Evident when initial views are not updated with new information.

  • Hold investment positions too long.

  • Too slow in initiating a position.


Evident when only information that confirms the initial view is incorporated.

  • Low quality investment screening process.

  • Under-diversification.

Illusion of Control

Occurs when individuals think their participation in an investment influences the performance of that investment.

  • Overly complex investment screening process.

  • Under-diversification.

  • High amount of trading


Essentially an if-then deduction. An example may be a comment from the CEO being more important than deep analysis.

  • High amount of trading

  • New information (especially the source of that info) is either over-weighted or under-weighted.


The tendency to selectively remember information that confirmed the initial view. Making the initial view seem “obvious”.

  • Overestimate the extent to which they are correct.

  • Overly critical of others.

The second subset, information processing errors, their descriptions and consequences are as follows:





The effect by which an investment decision is influenced by how information is framed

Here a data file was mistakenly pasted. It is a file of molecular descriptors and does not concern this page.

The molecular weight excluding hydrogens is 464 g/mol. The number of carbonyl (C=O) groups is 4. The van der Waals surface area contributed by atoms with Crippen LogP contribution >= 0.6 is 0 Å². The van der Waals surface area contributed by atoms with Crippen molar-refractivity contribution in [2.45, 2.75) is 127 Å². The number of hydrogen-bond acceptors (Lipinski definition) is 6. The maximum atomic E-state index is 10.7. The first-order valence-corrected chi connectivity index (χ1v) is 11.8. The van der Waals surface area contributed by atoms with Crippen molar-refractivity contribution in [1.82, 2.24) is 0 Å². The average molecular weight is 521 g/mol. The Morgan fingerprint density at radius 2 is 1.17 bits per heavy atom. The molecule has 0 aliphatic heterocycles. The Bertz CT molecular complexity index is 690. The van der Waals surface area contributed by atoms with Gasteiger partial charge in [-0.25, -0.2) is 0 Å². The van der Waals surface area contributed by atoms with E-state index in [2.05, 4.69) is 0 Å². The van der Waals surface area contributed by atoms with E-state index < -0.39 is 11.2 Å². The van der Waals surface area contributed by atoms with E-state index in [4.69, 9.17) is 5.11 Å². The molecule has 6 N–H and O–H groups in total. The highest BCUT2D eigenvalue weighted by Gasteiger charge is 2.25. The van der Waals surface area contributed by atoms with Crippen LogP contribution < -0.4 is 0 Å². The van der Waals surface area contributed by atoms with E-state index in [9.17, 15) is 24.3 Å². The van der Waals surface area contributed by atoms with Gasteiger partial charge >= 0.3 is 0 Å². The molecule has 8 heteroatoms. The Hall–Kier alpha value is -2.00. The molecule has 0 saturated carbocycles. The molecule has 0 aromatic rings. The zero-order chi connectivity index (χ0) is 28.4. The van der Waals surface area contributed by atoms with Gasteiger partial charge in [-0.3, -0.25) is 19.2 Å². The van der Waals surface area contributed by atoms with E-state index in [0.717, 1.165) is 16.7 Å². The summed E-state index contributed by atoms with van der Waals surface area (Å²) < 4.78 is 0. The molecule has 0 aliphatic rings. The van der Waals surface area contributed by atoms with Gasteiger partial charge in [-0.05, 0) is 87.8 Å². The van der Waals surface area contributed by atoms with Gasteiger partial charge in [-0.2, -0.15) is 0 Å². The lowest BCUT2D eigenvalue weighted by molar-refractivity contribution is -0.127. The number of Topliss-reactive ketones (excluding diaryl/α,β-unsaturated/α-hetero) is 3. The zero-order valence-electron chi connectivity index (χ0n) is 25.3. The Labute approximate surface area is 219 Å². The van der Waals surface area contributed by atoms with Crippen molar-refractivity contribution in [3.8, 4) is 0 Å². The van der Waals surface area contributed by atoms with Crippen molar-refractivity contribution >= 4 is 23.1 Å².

• Over weight short-term performance results.

  • Failure to account for risk to the extremes, i.e. too risk averse/risk seeking

  • Trading too frequently

Anchoring and Adjustment

When new information is related back to the initial view, i.e. the initial view is incorrectly kept as a reference point instead of rejecting it and starting again.

  • Too slow to incorporate new information.

  • Contaminating new forecasts with the initial view.

Mental Accounting

Money is treated differently depending on the source or perceived use of that money. Ignores the fungible status of money.

  • Failure to incorporate correlations between assets.

  • Inadequate diversification


Has to do with how easily the information comes to mind and resonates with the individual.

  • Inappropriate diversification.

  • Inadequate due diligence and investment screening.

The first and foremost way to mitigate these biases is to identify them and then be self-critical with regards to how the decision was made. In most cases it’s appropriate to keep detailed records of trades or investment decisions, stating why the decision was made and the reasons for it. From there, asking yourself critical questions such as: “have I considered all the relevant information available to me?” or, “Have I made this decision with an adequate amount of due diligence?”.

Unfortunately there is no simple way to correct these biases and is very subjective. Essentially, the individual will have to know their own vulnerability with regards to which of the biases they tend towards and be honest with themselves. Fortunately, though, cognitive biases are relatively easy to correct as long as you remain logical and honest with yourself.

Next: Prospect Theory